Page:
Bizarre scenes on iconic Aussie beach
It didn't cause disruptions to our major cities, but the climate change protesters turned their attention to Manly Beach for a bizarre protest on Friday.
Protesters buried their heads in the sand for one minute as part of the week-long events being staged as part of the Extinction Rebellion protests.
"As we face into the Climate Emergency, it seems many around us have their heads in the sand, afraid to face the reality of what is coming," it said on the Facebook page for the event.
"Taking action to bring about change is the only way forward for the future of our planet.
To highlight the futility of the heads in sand approach, we will gather with as many people as possible on Manly beach."
People were just asked to bring a shovel and towel. And a message to write on their behind.
"Please please please EVERYONE COME to this. It's going to look so great if hundreds come! Think about the message to have on you butt too," the Facebook event stated.
"This will be a family friendly, non-disruptive event where we will have a bit of fun whilst getting our point across."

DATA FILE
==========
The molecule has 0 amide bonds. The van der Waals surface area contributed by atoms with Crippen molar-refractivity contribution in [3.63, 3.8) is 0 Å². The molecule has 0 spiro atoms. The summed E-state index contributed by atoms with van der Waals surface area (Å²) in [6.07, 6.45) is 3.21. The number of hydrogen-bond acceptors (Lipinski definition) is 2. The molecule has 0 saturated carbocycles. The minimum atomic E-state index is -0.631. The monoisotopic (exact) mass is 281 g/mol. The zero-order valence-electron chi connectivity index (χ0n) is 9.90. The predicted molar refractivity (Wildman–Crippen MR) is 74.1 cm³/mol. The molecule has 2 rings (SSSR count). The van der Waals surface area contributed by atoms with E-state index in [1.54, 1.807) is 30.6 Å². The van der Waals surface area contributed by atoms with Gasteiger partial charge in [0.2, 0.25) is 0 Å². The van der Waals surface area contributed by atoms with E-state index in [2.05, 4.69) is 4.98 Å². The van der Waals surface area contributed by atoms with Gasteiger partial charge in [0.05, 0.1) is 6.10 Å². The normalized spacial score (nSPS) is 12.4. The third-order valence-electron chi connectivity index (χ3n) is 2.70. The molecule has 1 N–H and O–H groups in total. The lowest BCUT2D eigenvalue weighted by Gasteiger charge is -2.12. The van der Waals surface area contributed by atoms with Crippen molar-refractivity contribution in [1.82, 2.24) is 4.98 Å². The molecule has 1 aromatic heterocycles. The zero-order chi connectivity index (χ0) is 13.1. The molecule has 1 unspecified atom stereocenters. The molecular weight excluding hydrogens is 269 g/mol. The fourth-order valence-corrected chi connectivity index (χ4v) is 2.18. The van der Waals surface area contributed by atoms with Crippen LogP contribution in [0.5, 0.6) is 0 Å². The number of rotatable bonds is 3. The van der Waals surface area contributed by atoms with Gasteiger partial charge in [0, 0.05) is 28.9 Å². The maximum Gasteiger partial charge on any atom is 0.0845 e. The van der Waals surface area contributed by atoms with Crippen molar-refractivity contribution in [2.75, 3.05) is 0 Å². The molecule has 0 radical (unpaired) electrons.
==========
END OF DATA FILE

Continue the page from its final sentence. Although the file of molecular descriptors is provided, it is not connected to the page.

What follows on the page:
The event was staged as Home Affairs Minister Peter Dutton slammed the protesters.
Climate change protesters who've disrupted major capital cities this week are thumbing their noses at working people, the federal government says.
Mr Dutton on Friday resumed his attack on activists protesting under the Extinction Rebellion banner, branding them "radicals" and "outliers".
"They do their cause more harm than good," he told Nine Network on Friday.
"They are, frankly, just thumbing their nose at Australians who want to two to work, run their businesses, [and] don't want to be disrupted by these people."
Extinction Rebellion has been leading a week-long series of protests in major cities to raise awareness about climate change as part of a campaign to force Australian governments to declare a "climate emergency'.
Some of their activities, which has included locking themselves to concrete objects and fences and glueing themselves to roads, have been criticised for disrupting commuters and businesses and for taking up police time. Mr Dutton again raised the prospect of charging protesters acting without permits for the cost of the police response.
"When you are acting outside of the law, which these people are doing, you are diverting valuable police resources. I think there should be a price to pay for that," he said.
- With AAP